Published 12:00 am Wednesday, December 2, 2009
My nephew was helping his Dad do some yard work one day. He sat down on the ground to take a breather. In a few minutes he began to feel painful stings on his legs and back. He ran into the house and immediately got into the shower. Only then was he able to detach his aggressors.
The culprits of all his pain were fire ants. He later had an allergic reaction to all the stings and had to receive medical attention.
The red fire ant is an imported pest that continues to expand its range in North Carolina and is showing up more and more in parts of Rowan County. It is little wonder that the fire ants are here, as the areas of Cabarrus, Stanley and the southern part of Iredell are in a quarantined zone.
The U. S. Department of Agriculture and the North Carolina Department of Agriculture & Consumer Services regulate the export of certain items that might carry ant infestations to other parts.
How did the fire ants get here?
The red fire ant is a native of southern Brazil. In North Carolina, fire ants are found throughout much of the eastern part of the state, along with isolated areas in our part of the Piedmont.
Because of the North Carolina mild winters and the increased residential and industrial development, fire ants were introduced through infested sod and nursery stock. Also, the ants expand naturally and steadily into new territory because of their high reproductive rate.
Adult fire ants are reddish to dark brown and can occur in five forms: minor workers about 1/8 inch long; major workers about 1/4 inch long; winged males and females, each about 1/3 inch long; and queens about 1/3 inch long. Fire ant mounds vary in size, usually in direct proportion to the size of the colony. For example, a mound that is 2 feet in diameter and 18 inches high may contain about 100,000 workers, several hundred winged adults and one queen.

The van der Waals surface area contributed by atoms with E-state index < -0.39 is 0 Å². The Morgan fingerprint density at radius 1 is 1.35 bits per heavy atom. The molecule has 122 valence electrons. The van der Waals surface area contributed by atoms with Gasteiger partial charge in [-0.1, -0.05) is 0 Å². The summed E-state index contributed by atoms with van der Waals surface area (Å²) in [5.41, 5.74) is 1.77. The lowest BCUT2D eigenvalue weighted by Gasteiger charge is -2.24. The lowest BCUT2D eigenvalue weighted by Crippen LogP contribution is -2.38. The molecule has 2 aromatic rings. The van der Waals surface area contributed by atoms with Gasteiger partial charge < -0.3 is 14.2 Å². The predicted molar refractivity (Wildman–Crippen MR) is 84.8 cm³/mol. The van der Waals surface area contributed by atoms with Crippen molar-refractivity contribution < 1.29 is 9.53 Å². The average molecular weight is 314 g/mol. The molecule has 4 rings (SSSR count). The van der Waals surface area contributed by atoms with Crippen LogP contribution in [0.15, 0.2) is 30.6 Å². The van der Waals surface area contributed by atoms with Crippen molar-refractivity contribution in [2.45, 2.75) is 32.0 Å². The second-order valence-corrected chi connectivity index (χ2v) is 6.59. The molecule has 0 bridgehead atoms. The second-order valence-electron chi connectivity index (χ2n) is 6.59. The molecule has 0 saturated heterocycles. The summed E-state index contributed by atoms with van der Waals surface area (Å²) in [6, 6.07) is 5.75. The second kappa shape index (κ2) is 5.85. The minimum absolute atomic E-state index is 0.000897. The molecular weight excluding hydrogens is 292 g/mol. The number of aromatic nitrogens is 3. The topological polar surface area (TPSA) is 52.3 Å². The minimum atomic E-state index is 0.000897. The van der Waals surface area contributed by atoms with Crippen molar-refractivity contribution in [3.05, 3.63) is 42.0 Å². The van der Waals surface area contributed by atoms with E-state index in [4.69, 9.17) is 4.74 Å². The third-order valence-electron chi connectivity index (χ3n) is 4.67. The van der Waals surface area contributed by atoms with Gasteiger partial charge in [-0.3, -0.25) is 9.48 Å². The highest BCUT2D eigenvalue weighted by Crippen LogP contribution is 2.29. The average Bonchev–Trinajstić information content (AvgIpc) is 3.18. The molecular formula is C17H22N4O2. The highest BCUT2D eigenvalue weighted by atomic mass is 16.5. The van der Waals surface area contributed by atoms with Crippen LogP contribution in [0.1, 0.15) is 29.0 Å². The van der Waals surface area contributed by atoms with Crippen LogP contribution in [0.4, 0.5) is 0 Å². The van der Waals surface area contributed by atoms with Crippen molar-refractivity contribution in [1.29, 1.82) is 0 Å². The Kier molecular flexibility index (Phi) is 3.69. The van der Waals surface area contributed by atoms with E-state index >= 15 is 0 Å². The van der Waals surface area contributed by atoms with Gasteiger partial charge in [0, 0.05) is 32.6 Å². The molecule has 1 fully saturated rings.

Two aspects of fire ants infestations are particularly annoying: the unsightly mounds formed in lawns and yards and the painful stings received when mounds are disturbed. Within 24 hours after a person is stung, a pustule-like sore forms at each sting site, which usually itches intensively. Scratching the pustule may rupture the skin, leading to secondary infection and scarring. A small number of people, like my nephew, are highly allergic to fire ant stings and require immediate medical attention.
Fire ants aren’t limited to lawns. In some southern states, foraging ants have invaded private residences, offices and even nursing homes.
Fire ants are difficult to control. Individual mounds are best treated with a liquid drench of insecticide or an insecticidal bait. Mound drenches work as contact insecticides. It must trickle down through the mound and contact most of the fire ants. Follow all insecticide label directions.
Apply the drench at a rate of a gallon per 6 inches of mound diameter. Thoroughly wet the ground to a distance of 2 feet around the mound. Some ants may not be killed by the first treatment and will construct a small mound 10-15 feet away. Treat new mounds as they appear.
Baits can also be used to treat mounds. Baits are insecticides that have been mixed with something that will attract the ants, such as oil. Worker ants carry particles of baits back to their mound and feed the queen. Baits may take several weeks before the colony disappears.
People have tried non-chemical controls with only limited success. People have tried hot water, mechanical disruption and grits. Scientists have tried biological controls, including parasitic flies, fungi and other microorganisms. Most ants simply move elsewhere when disturbed.
There is no simple trick to fire ant control, but with a consistent control plan, you can at least protect your lawn and other vulnerable areas.
As with most insects, fire ants will be around here for a long time. We will have to learn how to deal with their annoyance.
Fire ants aren’t the bad guys all the time. They could be considered beneficial since they feed on many other insects that also can plague our lawns and landscapes.
James C. Cowden is director of the Rowan County Extension Service.